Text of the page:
The answer to question twenty four: “How are these articles divided?” seems rather simple, and might easily give rise to misunderstanding: “Into three parts; the first is of God the Father and our creation; the second of God the Son, and our redemption; the third of God the Holy Ghost, and our sanctification.” That this threefold division is actually found in the Apostolicum is evident. The first article speaks of God the Father, Who is almighty, and the Creator of heaven and earth. Articles two to seven set forth the truth concerning Jesus Christ, God’s only begotten Son, His Person and work. And the last five articles are devoted to the truth concerning the Holy Ghost, and the application of salvation to us. Yet, we all feel at once that the twenty fourth answer of the Catechism needs careful explanation, if we are to avoid the error of tritheism. The statement of answer twenty four might easily be understood as meaning that the First Person of the holy trinity is our Creator, the Second our Redemptor, and the Third our Sanctifier. And such a division of the work of the three Persons of the trinity was, of course, not in the minds of the authors of our Catechism. This is evident from the “Schatboek” I, 159, 160. Ursinus here meets the following objection: “Creation is here ascribed to the Father, redemption to the Son, sanctification to the Holy Ghost. Therefore the Son and the Holy Ghost did not create heaven and earth; neither did the Father and the Holy Ghost redeem the human race; nor do the Father and the Son sanctify the believers.” And he answers as follows: “We deny the consequence which is here deduced, for creation is ascribed to the Father, redemption to the Son, sanctification to the Holy Ghost, not exclusively, i.e. in such a manner that these works do not properly belong to all persons. . . . By this distinction is merely indicated the order of operation proper to the persons of the Godhead. To the Father is ascribed the work of creation, not ex­clusively or to Him alone, but because He is the source of the Godhead, and of all the divine works, and there­fore also of creation. For all things He did, indeed, create out of Himself through the Son and the Holy Ghost. Redemption is ascribed to the Son, not ex­clusively or to Him alone, but (because it is the Son who immediately performs the work of redemption. For the Son only is become a ransom for our sins, He alone paid the price for us at His cross, not the Father, nor the Holy Ghost. Sanctification is ascrib­ed to the Holy Ghost, not exclusively or to Him alone, tout because it is the Holy Ghost who sanctifies us immediately or through Whom our sanctification is immediately affected.” And in reply to a similar ob­jection he writes: “The divine works are indivisible, but the order and manner of operation or working proper to each of the three persons must be main­tained. For all the divine persons perform the out­going works of Gad; but the following order must toe maintained: the Father does all things of himself through the Son and the Holy Ghost, the Son does all things of the Father and through the Holy Ghost, the Holy Ghost does all things of the Father and the Son through himself. It follows therefore that all the persons create, redeem, and sanctify: the Father mediately through the Son and the Holy Ghost; the Son mediately through the Holy Ghost; the Holy Ghost immediately through himself, mediately through the Son, in so far as the latter is mediator.”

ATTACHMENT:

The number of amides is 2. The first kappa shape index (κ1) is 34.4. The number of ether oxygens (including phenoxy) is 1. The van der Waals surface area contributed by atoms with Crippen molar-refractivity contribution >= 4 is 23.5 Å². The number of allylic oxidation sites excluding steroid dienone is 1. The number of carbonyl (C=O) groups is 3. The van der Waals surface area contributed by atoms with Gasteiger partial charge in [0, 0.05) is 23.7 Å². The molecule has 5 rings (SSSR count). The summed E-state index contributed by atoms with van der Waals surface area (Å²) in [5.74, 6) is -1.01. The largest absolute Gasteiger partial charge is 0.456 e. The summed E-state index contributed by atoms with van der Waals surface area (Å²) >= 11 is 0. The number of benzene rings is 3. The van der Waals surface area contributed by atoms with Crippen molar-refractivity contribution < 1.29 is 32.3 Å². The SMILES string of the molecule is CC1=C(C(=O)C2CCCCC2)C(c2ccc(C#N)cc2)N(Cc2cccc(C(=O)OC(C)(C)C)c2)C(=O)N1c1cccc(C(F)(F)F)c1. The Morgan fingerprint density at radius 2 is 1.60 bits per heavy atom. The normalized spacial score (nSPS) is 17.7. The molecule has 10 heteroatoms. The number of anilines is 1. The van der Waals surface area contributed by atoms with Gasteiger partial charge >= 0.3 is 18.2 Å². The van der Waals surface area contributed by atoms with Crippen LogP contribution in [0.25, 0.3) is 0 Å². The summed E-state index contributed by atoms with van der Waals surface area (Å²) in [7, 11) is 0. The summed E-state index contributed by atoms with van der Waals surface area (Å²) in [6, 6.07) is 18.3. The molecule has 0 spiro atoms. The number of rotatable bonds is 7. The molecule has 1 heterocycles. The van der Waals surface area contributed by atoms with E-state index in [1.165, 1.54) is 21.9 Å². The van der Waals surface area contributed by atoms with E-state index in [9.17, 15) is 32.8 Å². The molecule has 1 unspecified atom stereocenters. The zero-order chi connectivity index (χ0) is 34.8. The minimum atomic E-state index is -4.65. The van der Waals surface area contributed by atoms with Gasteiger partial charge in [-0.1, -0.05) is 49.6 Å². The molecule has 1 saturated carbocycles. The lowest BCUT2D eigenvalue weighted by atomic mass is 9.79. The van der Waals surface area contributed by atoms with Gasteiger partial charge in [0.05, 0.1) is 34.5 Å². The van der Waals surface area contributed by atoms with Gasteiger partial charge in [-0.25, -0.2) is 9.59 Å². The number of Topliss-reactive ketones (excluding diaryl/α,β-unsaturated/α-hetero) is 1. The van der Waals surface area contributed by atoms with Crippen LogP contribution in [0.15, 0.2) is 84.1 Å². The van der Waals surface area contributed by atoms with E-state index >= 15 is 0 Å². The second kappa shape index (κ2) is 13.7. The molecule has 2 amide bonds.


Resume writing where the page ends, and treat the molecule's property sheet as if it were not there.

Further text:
Similarly Dr. A. Kuyper, in E Voto, I, p. 168, ex­plains the answer of our Heidelberger to question twenty four as follows: “Consequently, only and ex­clusively in this sense must be understood what the Catechism refers to in the familiar distinctions: of God the Father and our Creation, of God the Son and our Redemption, of God the Holy Ghost and our Sanctification. By this the Catechism does not at all intend to express that each of these three Persons operates in turn: first the Father to create you, then the Son to redeem you, and finally the Holy Ghost to sanctify you; but on the contrary that He Who creat­ed you is the Triune Gad, and that He Who redeem­ed you is the Triune God, and that He Who sancti­fies you is the Triune God, so that you as a creature from your first coming into existence until your eternal state of glory, never have to do with the Father separately without the Son, or with the Son without the Father, tout that you always have to do with the Lord Jehovah, with the living God, with the Eternal Being, and thus with Father, Son, and Holy Ghost. However, whereas these operations of God af­fect you as being creative, and redemptive, and sanc­tifying, the Catechism makes a distinction, and that of such a nature, that in all the operations that con­cern Creation the Father is the chief worker with whom the Son and the Holy Spirit cooperate; in all that concerns Redemption the Son is the chief worker with whom the Father and the Holy Spirit cooperate; and in all that concerns your personal sanctification the Holy Ghost is the chief worker and the Father and the Son cooperate.”